WorldCat Identities

Stewart, Dugald 1753-1828

Overview
Works: 506 works in 1,773 publications in 4 languages and 12,554 library holdings
Genres: History  Records and correspondence  Biography  Sources  Fiction  Controversial literature  Bibliography  Criticism, interpretation, etc  Conference proceedings  Outlines, syllabi, etc 
Roles: Author, Editor, Contributor, Speaker, Creator, Author of introduction, Correspondent
Classifications: HB161, 330
Publication Timeline
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Most widely held works about Dugald Stewart
 
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Most widely held works by Dugald Stewart
Elements of the philosophy of the human mind. By Dugald Stewart by Dugald Stewart( Book )
239 editions published between 1792 and 2007 in English and Undetermined and held by 2,428 WorldCat member libraries worldwide
"This book discusses the nature and object of the philosophy of the human mind. Topics discussed include the following: (1) external perception; (2) attention; (3) conception; (4) abstraction; (5) the association of ideas; (6) the influence of association in regulating the succession of thoughts; (7) the influence of association on the intellectual power; and (8) memory and imagination." (PsycINFO Database Record (c) 2009 APA, all rights reserved)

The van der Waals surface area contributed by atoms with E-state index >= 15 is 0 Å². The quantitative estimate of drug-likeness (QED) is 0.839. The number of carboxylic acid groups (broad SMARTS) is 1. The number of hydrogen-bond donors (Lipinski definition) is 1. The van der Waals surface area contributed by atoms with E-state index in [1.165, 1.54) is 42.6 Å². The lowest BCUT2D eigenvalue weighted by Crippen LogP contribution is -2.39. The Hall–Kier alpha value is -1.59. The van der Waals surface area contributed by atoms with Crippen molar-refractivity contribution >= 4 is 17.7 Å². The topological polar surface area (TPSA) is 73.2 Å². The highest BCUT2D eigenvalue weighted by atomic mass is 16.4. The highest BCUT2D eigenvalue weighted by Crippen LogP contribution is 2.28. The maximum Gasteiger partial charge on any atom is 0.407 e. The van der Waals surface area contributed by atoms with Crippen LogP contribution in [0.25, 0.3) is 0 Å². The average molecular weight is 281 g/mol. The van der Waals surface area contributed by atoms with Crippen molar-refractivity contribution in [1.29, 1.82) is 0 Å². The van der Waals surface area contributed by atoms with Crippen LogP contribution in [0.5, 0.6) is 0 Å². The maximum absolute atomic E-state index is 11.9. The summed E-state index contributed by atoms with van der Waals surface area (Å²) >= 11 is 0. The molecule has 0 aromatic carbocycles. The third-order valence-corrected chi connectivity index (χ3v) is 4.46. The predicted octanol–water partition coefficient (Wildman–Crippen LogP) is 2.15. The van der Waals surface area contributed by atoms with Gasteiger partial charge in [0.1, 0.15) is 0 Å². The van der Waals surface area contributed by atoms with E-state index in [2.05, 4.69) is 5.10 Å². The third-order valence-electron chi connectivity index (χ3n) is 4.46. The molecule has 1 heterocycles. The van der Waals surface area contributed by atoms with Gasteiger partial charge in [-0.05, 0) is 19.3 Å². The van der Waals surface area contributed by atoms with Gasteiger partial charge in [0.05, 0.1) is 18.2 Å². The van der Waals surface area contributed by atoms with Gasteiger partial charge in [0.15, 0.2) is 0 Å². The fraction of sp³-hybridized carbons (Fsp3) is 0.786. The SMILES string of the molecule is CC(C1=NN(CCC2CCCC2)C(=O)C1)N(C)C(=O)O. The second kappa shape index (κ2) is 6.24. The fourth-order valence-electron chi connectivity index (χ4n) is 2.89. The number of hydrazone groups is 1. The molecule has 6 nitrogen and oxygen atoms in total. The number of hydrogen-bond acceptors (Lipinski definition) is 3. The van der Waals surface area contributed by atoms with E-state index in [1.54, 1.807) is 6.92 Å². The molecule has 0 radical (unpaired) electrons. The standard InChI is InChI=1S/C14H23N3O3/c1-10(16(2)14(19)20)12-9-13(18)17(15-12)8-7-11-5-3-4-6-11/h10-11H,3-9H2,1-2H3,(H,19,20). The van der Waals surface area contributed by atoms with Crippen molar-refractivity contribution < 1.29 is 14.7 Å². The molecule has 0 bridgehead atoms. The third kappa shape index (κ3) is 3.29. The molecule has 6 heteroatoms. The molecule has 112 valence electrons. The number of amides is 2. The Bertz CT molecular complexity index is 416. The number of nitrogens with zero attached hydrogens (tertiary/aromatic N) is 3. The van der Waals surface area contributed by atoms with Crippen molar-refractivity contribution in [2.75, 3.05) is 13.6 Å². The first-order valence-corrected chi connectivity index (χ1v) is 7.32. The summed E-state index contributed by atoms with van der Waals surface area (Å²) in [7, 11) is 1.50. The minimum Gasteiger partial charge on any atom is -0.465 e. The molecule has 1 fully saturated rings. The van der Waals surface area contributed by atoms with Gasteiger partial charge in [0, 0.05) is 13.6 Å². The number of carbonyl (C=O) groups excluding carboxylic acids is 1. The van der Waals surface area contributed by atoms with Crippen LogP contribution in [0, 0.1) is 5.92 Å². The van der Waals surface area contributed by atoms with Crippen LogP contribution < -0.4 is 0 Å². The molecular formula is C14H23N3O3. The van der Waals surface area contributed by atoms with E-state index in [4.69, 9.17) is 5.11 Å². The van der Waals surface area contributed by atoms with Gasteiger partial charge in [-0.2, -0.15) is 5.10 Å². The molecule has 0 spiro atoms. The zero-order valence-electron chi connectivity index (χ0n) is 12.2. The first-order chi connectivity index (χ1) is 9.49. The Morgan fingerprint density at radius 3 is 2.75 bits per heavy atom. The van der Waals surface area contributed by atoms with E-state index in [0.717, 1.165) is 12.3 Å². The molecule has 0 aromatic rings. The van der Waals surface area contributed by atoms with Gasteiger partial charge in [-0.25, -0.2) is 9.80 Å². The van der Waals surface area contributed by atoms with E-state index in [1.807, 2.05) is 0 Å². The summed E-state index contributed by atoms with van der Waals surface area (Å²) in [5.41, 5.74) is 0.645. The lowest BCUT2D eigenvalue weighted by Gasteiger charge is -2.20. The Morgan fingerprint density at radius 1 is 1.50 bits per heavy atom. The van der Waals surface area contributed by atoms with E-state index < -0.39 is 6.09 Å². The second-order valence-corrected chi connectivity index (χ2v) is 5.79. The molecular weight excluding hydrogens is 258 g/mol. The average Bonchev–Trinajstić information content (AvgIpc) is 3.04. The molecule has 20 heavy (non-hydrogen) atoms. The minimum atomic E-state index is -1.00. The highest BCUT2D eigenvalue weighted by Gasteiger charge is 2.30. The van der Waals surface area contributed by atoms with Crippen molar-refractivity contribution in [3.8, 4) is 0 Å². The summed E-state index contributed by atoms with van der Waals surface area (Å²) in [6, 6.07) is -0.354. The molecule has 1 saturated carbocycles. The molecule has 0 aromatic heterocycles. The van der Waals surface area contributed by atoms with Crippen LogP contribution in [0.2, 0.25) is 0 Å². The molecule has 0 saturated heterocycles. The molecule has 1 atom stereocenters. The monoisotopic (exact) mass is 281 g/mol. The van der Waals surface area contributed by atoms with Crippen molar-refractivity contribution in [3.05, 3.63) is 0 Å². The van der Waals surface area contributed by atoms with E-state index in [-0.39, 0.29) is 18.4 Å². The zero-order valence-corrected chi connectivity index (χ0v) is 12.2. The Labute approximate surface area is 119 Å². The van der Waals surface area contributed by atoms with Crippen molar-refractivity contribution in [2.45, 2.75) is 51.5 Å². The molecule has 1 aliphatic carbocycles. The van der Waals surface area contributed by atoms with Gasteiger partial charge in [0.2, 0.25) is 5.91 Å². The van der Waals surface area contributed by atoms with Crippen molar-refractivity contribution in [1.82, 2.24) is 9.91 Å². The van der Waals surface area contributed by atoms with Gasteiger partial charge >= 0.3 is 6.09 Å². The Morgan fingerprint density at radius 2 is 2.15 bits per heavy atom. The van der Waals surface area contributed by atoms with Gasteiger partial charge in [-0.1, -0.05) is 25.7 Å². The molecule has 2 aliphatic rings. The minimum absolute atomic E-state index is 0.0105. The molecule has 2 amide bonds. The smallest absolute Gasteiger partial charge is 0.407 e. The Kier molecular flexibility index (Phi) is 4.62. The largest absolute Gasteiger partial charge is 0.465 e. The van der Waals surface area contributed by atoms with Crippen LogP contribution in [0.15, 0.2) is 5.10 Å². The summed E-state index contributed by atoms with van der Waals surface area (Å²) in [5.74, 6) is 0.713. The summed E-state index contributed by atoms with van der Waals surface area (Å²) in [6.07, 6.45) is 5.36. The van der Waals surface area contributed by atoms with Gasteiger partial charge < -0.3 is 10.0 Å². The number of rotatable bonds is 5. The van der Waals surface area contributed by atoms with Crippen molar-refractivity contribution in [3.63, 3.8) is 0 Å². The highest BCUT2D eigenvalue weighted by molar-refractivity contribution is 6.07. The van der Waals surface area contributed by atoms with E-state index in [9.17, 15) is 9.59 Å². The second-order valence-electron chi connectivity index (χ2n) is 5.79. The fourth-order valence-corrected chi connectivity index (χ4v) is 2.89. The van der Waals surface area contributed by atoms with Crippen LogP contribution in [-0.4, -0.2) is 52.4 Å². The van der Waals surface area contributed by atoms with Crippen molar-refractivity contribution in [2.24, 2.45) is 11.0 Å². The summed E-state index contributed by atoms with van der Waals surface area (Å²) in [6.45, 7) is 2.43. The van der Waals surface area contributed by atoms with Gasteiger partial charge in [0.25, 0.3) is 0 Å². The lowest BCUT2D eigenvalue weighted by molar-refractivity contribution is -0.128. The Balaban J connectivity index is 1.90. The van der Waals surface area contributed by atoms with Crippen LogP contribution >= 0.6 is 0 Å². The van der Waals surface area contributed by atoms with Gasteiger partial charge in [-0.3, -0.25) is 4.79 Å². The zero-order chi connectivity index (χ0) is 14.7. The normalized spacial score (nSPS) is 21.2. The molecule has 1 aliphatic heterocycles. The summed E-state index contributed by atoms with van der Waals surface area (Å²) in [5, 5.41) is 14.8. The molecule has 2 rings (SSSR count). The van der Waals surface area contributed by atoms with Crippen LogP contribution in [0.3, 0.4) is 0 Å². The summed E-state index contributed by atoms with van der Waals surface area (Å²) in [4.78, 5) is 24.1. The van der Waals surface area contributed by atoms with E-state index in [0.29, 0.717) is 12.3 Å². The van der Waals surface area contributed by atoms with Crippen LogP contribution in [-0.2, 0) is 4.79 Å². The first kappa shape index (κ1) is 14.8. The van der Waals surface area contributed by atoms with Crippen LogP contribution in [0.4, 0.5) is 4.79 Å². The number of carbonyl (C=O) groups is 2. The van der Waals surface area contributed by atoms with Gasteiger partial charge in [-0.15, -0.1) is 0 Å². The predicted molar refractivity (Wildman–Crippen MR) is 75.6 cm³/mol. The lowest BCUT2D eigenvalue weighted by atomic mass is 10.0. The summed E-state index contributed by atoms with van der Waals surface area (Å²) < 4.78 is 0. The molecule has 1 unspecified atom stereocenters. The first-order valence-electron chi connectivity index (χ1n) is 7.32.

An inquiry into the nature and causes of the wealth of nations by Adam Smith( )
45 editions published between 1799 and 1843 in English and German and held by 1,176 WorldCat member libraries worldwide
"An Inquiry into the Nature and Causes of the Wealth of Nations (generally referred to by the short title The Wealth of Nations) is the masterpiece of the Scottish economist and moral philosopher Adam Smith. It was first published in 1776. It is an account of economics at the dawn of the Industrial Revolution, as well as a rhetorical piece written for the generally educated individual of the 18th century - advocating a free market economy as more productive and more beneficial to society. The book is often considered to have laid the basic groundwork for modern economic theory"--Wikipedia
Outlines of moral philosophy, 1793 by Dugald Stewart( Book )
134 editions published between 1793 and 2013 in 3 languages and held by 714 WorldCat member libraries worldwide
"My principal object in this publication is to exhibit such a view of the arrangement of my Lectures as may facilitate the studies of those to whom they are addressed. In a course which employs more than five months, and which necessarily includes a great variety of disquisitions, it is difficult for a hearer to retain a steady idea of the train of thought leading from one subject to another; and, of consequence, the lectures, by assuming the appearance of detached discourses, are in danger of losing the advantages arising from connection and method. The following Outlines will, I hope, not only obviate this inconvenience, but will allow me in future a greater latitude of illustration and digression than I could have indulged myself in with propriety so long as my students were left to investigate the chain of my doctrines by their own reflections"--Preface. (PsycINFO Database Record (c) 2012 APA, all rights reserved)
The works of Thomas Reid, D.D., now fully collected, with selections from his unpublished letters by Thomas Reid( Book )